With all of that being said, this is the same Feldman that devoted an entire class to subjecting Josephus' autobiography to a line by line reading to make the point to us that you cannot trust what Josephus says about himself; there are just too many times that he contradicts himself. As Feldman told us: "I would not buy a used chariot from the man." If we are to say that Feldman had an ideological agenda, we must admit that Feldman was willing to fire a torpedo at this same agenda when textual analysis demanded it.
This leads me to my second point. For all that I have just written about the very real ideological implications of Feldman's work, I wish to make it clear how absent all of that was from his books and his classes. He did not preach to us about the virtues of Modern Orthodoxy. He argued from the fact that opponents of the Jews like Manetho did not point blank deny the Exodus story that Egyptian sources for the event must have existed as late as classical times. That being said, he never tried a "Josephus proves that Torah is true." If it happened that Feldman was a positive influence on his students in their Judaism, it was because his very persona testified that a living intellectually serious Judaism was possible and not just for rabbis. In this, his kindness and integrity mattered even more than his prodigious intellect.
Above everything else, a Feldman class was about reading texts and he, more than any other professor, taught me how to think critically like a historian and not just to be an encyclopedia of historical information. As a classical historian, Feldman had an advantage in this. It is hard to study ancient history avoid questions of historical epistemology. He forced us to confront the fact that major claims about the period were dependent on a few lines of text. He would often respond to questions that he wished he could answer it but that there simply was no evidence to go on. This prepared us for the task of reading texts and building a narrative from the ground up.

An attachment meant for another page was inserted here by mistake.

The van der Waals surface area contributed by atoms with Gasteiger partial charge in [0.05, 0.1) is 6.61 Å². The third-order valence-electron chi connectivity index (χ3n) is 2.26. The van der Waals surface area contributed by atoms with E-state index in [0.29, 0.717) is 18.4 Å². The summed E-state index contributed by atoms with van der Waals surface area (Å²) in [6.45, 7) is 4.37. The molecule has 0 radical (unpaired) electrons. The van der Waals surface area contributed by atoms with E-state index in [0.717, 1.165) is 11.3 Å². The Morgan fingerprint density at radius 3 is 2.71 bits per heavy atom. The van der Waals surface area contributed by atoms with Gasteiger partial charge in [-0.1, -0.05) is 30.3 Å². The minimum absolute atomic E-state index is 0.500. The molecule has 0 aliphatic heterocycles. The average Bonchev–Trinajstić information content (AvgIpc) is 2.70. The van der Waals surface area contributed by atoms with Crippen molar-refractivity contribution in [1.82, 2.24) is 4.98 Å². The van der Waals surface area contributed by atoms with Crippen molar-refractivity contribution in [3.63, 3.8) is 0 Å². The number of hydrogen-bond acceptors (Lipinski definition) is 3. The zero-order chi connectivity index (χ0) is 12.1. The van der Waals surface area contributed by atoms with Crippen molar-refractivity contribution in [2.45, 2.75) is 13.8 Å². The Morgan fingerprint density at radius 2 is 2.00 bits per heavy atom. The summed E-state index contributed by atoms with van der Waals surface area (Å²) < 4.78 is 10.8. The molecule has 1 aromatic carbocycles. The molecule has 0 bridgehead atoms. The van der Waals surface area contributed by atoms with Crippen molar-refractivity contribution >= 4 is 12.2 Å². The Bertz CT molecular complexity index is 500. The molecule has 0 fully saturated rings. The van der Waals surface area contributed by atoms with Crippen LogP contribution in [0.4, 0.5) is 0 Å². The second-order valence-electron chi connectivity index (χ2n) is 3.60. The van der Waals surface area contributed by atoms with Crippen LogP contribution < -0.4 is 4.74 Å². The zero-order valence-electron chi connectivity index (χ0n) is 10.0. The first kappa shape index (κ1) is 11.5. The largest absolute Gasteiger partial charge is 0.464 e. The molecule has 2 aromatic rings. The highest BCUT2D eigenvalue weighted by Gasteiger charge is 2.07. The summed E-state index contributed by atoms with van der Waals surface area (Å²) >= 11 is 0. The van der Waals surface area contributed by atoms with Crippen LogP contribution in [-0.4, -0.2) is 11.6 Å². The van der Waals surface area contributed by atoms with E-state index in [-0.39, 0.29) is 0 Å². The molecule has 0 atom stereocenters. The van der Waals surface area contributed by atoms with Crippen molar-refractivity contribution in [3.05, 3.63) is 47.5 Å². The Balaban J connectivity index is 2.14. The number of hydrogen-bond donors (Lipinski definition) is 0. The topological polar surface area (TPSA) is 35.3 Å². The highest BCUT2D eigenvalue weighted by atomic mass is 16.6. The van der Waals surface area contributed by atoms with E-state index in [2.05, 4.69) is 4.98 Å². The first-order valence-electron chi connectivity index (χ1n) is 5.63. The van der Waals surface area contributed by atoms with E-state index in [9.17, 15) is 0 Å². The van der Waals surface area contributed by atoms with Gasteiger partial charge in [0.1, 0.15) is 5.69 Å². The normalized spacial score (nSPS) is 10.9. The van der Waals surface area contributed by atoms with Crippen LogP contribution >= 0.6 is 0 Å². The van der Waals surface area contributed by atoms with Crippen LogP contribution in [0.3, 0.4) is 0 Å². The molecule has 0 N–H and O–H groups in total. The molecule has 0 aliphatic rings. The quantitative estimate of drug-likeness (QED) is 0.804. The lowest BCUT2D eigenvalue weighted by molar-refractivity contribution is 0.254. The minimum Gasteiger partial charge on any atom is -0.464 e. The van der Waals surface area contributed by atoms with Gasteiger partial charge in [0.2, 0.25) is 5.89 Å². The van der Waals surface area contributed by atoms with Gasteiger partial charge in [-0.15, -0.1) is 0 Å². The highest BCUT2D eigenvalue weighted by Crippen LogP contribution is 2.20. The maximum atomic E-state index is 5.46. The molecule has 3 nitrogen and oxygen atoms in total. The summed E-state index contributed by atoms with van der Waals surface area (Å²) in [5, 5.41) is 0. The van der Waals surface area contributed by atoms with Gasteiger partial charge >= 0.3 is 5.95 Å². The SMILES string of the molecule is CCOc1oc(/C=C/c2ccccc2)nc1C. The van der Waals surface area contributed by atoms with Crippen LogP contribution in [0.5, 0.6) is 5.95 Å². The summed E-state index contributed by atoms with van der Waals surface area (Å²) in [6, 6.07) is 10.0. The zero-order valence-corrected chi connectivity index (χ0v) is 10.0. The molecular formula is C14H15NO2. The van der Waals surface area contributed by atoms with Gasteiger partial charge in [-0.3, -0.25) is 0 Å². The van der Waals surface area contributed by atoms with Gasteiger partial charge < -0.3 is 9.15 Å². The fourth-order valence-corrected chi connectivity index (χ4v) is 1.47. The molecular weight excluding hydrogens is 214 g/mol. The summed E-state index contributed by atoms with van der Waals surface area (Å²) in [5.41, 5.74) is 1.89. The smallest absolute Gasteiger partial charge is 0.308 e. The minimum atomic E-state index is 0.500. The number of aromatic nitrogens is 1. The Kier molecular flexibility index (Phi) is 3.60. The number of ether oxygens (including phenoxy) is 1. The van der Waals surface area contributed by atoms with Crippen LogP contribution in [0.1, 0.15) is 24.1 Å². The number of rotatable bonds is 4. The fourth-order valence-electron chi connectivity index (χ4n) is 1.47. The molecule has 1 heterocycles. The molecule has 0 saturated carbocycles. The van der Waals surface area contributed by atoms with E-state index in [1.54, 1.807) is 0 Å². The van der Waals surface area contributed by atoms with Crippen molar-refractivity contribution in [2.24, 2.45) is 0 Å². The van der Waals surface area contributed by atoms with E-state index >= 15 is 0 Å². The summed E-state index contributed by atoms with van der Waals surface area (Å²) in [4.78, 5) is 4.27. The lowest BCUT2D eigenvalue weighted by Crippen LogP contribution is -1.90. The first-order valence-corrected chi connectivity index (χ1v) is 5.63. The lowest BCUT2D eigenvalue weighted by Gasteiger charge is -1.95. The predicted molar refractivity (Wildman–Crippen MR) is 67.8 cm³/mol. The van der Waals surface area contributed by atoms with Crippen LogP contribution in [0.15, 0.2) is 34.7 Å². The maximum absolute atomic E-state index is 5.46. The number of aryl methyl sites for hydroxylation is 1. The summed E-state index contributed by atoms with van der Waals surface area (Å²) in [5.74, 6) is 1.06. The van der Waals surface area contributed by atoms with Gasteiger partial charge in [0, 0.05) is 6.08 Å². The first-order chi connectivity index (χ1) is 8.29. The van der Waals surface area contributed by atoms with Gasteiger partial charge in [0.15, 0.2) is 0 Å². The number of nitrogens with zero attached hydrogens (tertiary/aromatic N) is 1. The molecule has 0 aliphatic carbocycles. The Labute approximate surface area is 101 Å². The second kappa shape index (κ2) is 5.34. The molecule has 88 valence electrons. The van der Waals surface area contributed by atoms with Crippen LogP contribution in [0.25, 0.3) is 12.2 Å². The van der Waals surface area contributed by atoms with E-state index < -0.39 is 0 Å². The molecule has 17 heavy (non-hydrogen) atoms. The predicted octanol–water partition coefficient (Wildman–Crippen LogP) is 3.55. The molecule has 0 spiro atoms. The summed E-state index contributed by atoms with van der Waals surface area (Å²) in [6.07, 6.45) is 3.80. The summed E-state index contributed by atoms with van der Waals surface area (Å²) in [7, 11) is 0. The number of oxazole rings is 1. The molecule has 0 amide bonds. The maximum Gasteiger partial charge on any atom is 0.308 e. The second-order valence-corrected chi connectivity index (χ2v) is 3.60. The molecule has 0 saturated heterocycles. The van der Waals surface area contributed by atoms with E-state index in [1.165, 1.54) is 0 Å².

Every Hannukah, Feldman would give a public lecture on classical history as his "eulogy for the Greeks." Feldman had the sense of humor and the intellectual integrity to acknowledge a tension in his beliefs. Whether I always agreed with Feldman or not (and he very often disagreed with himself), Feldman was a model academic scholar. He humbly taught in his chalk covered jacket and sneakers and churned out books and articles on obscure issues of interest to almost no one. It turned out, in retrospect, that Feldman produced something of importance beyond the narrow scope of his field. His greatest accomplishment though was that, for generations of students, he was a living embodiment of what it meant to think like a historian.